In 1988, Youniss became the Director of LCI, and worked to raise funds in partnership with Rev. William J. Byron, S.J., the first member of a religious order to become president of CUA. Youniss had been offered an endowed chair by Notre Dame, but chose to stay at The Catholic University. It was in these years that the Eli Lilly company became interested in supporting religious institutions, and the Life Cycle Institute was one of its avenues for doing so. Lilly funding spurred sociological research on the changing demographics of nuns, clergy and Catholic schools. LCI researchers identified the impending priest shortage and the aging of Catholic women's religious orders. They integrated U.S. census statistics with Church data; highlighted future prospects of Catholic K-12 education, and researched a number of important issues related to immigration and giving by Catholics. In addition to Lilly, grants from the National Institutes of Health, Health and Human Services, and the National Science Foundation from 1988 to 1999 sustained the work and the reputation of the Life Cycle Institute.
Sadly, a change of vision at the University level put an end to the preeminent scholarship of LCI. The Departments of Sociology, Anthropology and Human Development had their Ph.D. programs rescinded (only Human Development has had its reinstated). Despite 25 years of competitive bids won from the Lilly Endowment, NIMH, the Grant Foundation, and others, this was a brutal blow to the Institute's members. Dean Hoge succeeded James Youniss as the director of LCI. While the two won another grant from Lilly to study Millenial youth's views on organized religion and spirituality, it was obvious that without the graduate programs needed for research, LCI would once again have to change its focus. The Institute switched its emphasis to policy rather than research under the directorship of John White, and later of Steve Schneck, when the name change to Institute for Policy Research came about.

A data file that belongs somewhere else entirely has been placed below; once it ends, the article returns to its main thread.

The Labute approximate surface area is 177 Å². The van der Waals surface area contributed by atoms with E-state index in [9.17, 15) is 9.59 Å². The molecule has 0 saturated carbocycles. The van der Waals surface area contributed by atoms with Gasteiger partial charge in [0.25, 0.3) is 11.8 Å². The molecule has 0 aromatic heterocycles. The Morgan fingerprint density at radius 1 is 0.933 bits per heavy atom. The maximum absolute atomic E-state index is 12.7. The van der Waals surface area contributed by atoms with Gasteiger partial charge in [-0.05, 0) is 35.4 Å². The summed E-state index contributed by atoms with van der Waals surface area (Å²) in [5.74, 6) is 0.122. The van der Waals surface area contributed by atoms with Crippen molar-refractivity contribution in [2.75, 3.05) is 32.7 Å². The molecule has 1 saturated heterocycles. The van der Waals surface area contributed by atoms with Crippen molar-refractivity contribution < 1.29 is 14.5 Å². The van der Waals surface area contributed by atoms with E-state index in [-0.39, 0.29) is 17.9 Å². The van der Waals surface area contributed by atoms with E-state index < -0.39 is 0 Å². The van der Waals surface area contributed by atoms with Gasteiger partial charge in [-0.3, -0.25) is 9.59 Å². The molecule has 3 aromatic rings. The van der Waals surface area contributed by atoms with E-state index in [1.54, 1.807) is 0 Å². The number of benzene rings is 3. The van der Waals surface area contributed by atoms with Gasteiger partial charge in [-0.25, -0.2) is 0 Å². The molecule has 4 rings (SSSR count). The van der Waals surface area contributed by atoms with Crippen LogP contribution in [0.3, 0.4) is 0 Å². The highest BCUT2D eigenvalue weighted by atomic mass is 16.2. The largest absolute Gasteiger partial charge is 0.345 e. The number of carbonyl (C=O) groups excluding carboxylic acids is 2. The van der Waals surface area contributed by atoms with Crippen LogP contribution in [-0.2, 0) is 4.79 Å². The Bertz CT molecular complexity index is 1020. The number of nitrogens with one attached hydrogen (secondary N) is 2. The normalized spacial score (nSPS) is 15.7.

Happily for Youniss, his stretch of professional good fortune carried on. He was awarded the Alexander Von Humboldt award which is granted by the German government "... in recognition of a researcher's entire achievements to date to academics whose fundamental discoveries, new theories, or insights have had a significant impact on their own discipline and who are expected to continue producing cutting-edge achievements in the future." This put Youniss in Berlin at the Max Plank Institute and later at the University of Mannheim, where he was able to study how Germans handled the transition after the fall of the Berlin Wall and the reunification of East and West Germany. He also won a senior fellowship from the Japanese Society for the Promotion of Science, and a Fellowship from the Radcliffe Center for Advanced Study at Harvard University in 2001-02, and in 2007, a lifetime award for excellence by The Catholic University of America.
IPR's reputation for scholarship and connections to the world beyond the campus has been cemented by a long list of Fellows, but perhaps none so deeply and for so long as James Youniss, but he is quick to credit his many colleagues over the years, including John McCarthy, Sandra Hanson, Eugene Hemrick, Dean Hoge, Hans Furth, Tony Pogorelc, William Dinges, and many others who led to the success of LCI/IPR. He continues his research and writing and has written two more books since the Provost honored him in 2007. In 2009, with Peter Levine, he published Engaging Young People in Civic Life. His latest book, published in 2018 with co-author Daniel Hart, is Renewing Democracy in Young America.
From all of us at IPR: Thank you and best wishes, James Youniss. And to readers, follow his example. Always take the stairs!